Piero Colussi is pleased Puccioni’s movie will be at the Berlin Film Festival: “It was shot in the province of Udine, an area which hasn’t featured largely in an important movie since Monicelli’s “La Grande Guerra””.
Colussi is a regional councilor and the majority proposer of the Cinema Bill passed by the Friuli Venezia Giulia Region last October.
This is a general policy law, valued at 3.3 million Euros, a “method” law that puts Friuli out in front of all the other Italian regions. The new Law includes a regional Fund for audiovisuals to flank the existing Film Fund.
This is also managed by the Film Commission, but the aims are different.
“We have privileged formats with a regional vocation: documentaries, shorts and animations”, says Colussi.
But the biggest advantage of the Friuli Venezia Giulia region, even for international productions, is the Film Fund. Set up in 2003, this provides financial support to regulate the incentives offered to production companies filming in the region.
Although important figures are not involved, this support is often necessary to help production budgets break even. This is something that Federico Poillucci, president of the Friuli Venezia Giulia Film Commission, knows all about: “In 2001 we hosted two productions; after six years’ work, 20 productions came to film in our region “” theatrical movies, TV dramas, documentaries, commercials and video clips”. He reels off the figures: “304 days of filming last year, using 146 professionals in situ, 107 actors and 2,544 extras.
The direct expenditure in the region was almost 4 and a half million Euros which generated overall induced economic consumption of over 8 million Euros. You can film well and longer with us because the costs are a third lower than in other parts of Italy”.
“The Film Fund “” he reminds us “” started out with 300 thousand Euros. Last year it reached 420 thousand and will certainly rise to half a million in 2007″.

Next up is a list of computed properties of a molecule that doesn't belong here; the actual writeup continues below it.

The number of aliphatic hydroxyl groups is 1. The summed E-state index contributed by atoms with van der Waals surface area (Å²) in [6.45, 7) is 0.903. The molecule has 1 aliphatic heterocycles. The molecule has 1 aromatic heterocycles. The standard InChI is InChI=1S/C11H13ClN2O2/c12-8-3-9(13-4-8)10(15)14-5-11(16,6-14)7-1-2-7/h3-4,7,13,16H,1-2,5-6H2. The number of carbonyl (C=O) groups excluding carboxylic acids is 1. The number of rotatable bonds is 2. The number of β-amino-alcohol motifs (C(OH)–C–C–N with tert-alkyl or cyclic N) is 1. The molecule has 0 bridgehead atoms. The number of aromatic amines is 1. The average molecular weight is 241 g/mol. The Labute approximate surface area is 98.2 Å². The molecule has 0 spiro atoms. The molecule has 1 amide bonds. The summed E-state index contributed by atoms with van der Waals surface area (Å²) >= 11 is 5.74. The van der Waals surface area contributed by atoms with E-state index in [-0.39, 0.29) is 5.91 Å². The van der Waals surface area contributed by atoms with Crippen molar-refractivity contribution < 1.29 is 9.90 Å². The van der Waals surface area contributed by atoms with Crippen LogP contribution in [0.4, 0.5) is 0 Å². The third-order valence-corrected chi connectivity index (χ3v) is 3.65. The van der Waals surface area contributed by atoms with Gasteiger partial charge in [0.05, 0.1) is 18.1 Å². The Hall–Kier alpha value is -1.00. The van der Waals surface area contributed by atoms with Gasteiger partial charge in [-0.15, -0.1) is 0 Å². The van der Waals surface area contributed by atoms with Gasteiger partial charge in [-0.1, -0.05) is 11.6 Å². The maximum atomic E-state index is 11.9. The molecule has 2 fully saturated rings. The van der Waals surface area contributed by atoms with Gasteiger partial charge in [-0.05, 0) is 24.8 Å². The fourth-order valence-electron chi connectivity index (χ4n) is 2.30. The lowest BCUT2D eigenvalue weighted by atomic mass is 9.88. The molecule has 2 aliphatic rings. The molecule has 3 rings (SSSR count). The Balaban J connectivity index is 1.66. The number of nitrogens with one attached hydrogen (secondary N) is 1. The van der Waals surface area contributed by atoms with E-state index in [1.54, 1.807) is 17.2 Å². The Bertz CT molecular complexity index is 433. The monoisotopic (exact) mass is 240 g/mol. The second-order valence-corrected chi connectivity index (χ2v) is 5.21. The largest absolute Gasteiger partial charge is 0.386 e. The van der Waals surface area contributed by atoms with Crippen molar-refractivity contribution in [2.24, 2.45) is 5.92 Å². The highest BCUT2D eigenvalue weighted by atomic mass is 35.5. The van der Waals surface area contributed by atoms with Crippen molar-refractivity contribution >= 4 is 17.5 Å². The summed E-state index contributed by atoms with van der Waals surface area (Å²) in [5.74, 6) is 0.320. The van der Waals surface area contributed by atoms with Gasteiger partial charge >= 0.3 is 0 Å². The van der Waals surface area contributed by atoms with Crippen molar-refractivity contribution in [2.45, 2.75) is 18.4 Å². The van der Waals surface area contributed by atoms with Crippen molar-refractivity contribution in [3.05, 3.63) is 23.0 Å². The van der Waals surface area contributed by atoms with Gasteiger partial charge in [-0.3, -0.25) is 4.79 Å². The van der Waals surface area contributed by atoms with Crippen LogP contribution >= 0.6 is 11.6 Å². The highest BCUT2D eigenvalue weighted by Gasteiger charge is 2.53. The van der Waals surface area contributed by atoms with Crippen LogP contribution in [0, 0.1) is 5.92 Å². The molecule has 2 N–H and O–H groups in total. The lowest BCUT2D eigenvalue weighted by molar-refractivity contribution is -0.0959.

A “magnet” is how Poillucci describes the Fund which is increasingly attracting big arthouse movies: Oscar winner GiuseppeTornatore who shot “The unknown” in Friuli in 2006, has said that the Film Commission’s work is a “mixture of Austro-Hungarian efficiency and Mediterranean hospitality”.
“I had already visited 5-6 cities when I arrived in Trieste, where I had never been before,” Tornatore has stated. “I immediately realized that it was the right place: I can’t really explain it but the city attracted me. It’s got the magic I was looking for, the shifting climate that mirrors the climate of my story and which can offer a variety of incredible settings in the space of just half an hour. It’s also got a very special kind of light. I am not surprised that so many movies are shot there”.
Nora Hoppe also chose Trieste for “La fine del mare” with Miki Manojlovic, in competition at the International Film Festival Rotterdam 2007.
“I was looking for a city by the sea which is used to multi-ethnicity, where everybody feels at home”, the German director has said. “I feel at ease in Trieste as well, because it mirrors my nomadic lifestyle, where nobody forces me to behave in a certain way. You can also sense the presence of ghosts which give you a glimpse of a veil of gloom that covers an eternal feeling of death contrasted by something that timidly yet tenaciously wants to survive”.
Up-and-coming director, Andrea Molaioli, has been inspired to use the very European landscapes of Friuli (the province of Udine) as a setting for a story set in the fjords of Norway: the movie, “La ragazza del lago”, is an adaptation of the novel “Don’t look back” by Norwegian writer Karin Fossum. Numerous TV production companies, not just from Italy, have chosen locations in Friuli: Trebitsch Film shot a TV movie in Trieste based on the “noir” novels by Veit Heiniken and will be returning in 2007 to shoot another two.
“Around 30% of the production companies come from abroad. They are mainly German and Austrian, countries with ancient links to our region”, says Poillucci.
The new vocation of this region, no longer a borderland but the center of a new Europe that is redressing the balance with the east, is also apparent in the audiovisuals sector. Poillucci has identified some new opportunities: “Slovenia and Croatia”, he says, “have the Studios and the post-production, we have the Fund and the locations.”
Cinema&Video International 1/2-2007